By Ollie Irish
So much for my prediction of a 1-0 Madrid win. Barca annihilated and humiliated Real at the Camp Nou, putting on the greatest display of team football I have ever seen. Seriously. At least, I think that’s what I think. I had taken a few ales at the time. But I don’t think it’s too wide of the mark – this is an astoundingly good football team.
Xavi and co. played football to a level that the best English clubs can only dream of. Barca’s passing was so crisp, their movement off the ball so fluid and purposeful, their hunger to get the better of Mourinho and Ronaldo so blatant… I could go on. More than anything, I was mesmerised by the speed of Barcelona’s attacking play, even when they passed backwards with a view to finding a new opening – which by the way, is something many English sides are terrible at doing.
Nowhere was the difference in the two sides more apparent than in the headline Messi vs Ronaldo showdown. Messi shone but he also took his medicine like a man, getting up with hardly a complaint after being knocked down on several occasions; Ronaldo meanwhile gave a display notable only for its outrageous petulance, most shamefully when he shoved Pep Guardiola in the chest:
No need for that, obviously. Guardiola reacted with dignity, as ever.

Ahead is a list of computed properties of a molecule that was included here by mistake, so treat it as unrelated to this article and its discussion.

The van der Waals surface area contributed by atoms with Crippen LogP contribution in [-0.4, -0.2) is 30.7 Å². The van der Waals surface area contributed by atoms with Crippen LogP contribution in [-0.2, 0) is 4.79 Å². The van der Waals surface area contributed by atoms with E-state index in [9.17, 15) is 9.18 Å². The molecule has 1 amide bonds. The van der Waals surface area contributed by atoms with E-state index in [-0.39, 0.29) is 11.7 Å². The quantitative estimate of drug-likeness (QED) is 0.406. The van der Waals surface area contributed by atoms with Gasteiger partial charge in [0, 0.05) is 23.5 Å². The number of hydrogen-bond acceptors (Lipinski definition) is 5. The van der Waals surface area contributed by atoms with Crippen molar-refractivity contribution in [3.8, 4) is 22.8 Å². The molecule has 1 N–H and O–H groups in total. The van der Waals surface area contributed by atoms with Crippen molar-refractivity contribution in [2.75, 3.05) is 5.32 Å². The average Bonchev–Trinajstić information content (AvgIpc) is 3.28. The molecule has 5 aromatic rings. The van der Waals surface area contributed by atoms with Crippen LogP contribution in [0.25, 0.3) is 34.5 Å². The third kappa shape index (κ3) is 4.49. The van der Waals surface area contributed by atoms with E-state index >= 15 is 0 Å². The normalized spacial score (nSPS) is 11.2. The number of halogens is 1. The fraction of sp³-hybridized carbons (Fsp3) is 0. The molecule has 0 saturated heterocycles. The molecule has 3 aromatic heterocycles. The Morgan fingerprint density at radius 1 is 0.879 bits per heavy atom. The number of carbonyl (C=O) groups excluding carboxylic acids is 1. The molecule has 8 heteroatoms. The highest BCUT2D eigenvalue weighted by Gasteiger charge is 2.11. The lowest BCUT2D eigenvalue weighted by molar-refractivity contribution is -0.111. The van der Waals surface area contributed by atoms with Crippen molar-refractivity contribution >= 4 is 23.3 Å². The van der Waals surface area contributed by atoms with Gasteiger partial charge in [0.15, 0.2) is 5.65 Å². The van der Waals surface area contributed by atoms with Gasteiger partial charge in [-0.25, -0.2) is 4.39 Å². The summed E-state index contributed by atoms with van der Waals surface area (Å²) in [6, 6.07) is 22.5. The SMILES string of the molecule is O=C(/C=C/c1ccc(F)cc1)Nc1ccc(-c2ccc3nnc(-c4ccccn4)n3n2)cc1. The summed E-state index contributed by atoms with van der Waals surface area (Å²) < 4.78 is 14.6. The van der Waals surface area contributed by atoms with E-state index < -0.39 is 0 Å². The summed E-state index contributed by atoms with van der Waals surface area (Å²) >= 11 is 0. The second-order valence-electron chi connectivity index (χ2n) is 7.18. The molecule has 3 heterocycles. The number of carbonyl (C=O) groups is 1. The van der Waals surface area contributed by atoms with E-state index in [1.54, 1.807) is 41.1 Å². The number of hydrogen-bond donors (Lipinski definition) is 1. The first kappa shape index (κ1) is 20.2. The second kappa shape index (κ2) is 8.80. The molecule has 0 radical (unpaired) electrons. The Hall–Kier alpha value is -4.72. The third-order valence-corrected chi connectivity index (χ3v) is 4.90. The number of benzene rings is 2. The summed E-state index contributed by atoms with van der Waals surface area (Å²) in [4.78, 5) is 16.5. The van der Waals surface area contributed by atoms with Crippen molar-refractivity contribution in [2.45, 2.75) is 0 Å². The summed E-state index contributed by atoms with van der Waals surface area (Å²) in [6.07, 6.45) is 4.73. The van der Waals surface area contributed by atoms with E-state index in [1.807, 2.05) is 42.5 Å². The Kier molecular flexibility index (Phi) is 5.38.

Of course, the kicker here is that Mourinho faaacked up royally and made life way too easy for Barcelona. In starting with Mesut Ozil over Lassana Diarra, Mourinho conceded the midfield even before the first whistle – and come on, that was always going to happen. You don’t concede the midfield when your opponents’ team sheet contains words such as ‘Xavi’ and ‘Iniesta’. You just don’t do that.
It’s most unlike Jose to drop the ball so badly (until last night, he had never managed a team that lost by more than three goals), even if his Real team is very much a work in progress. Usually Mourinho’s head rules his heart, ruthlessly, which is why his teams win so many crunch matches. Here it was the other way around, as if he too was blinded by the pre-game hype; Ozil was little more than a spectator in the first half and it was a no-brainer when the young German was replaced by Diarra at half-time.
Mourinho is nothing if not smart though, and he will figure out a way to deal with Barca when they visit the Bernabeu later in the season. And for all the weight given to this match, it is only one game in a long season. Real may not lose again until Barca pay the return visit; Mourinho’s teams tend to be very efficient flat-track bullies, whereas Barcelona, for all their brilliance, are prone to have the odd stinker now and then. This Liga season is not over yet.
PS. I highly recommend Sid Lowe’s review of this match for the Guardian. Very good indeed.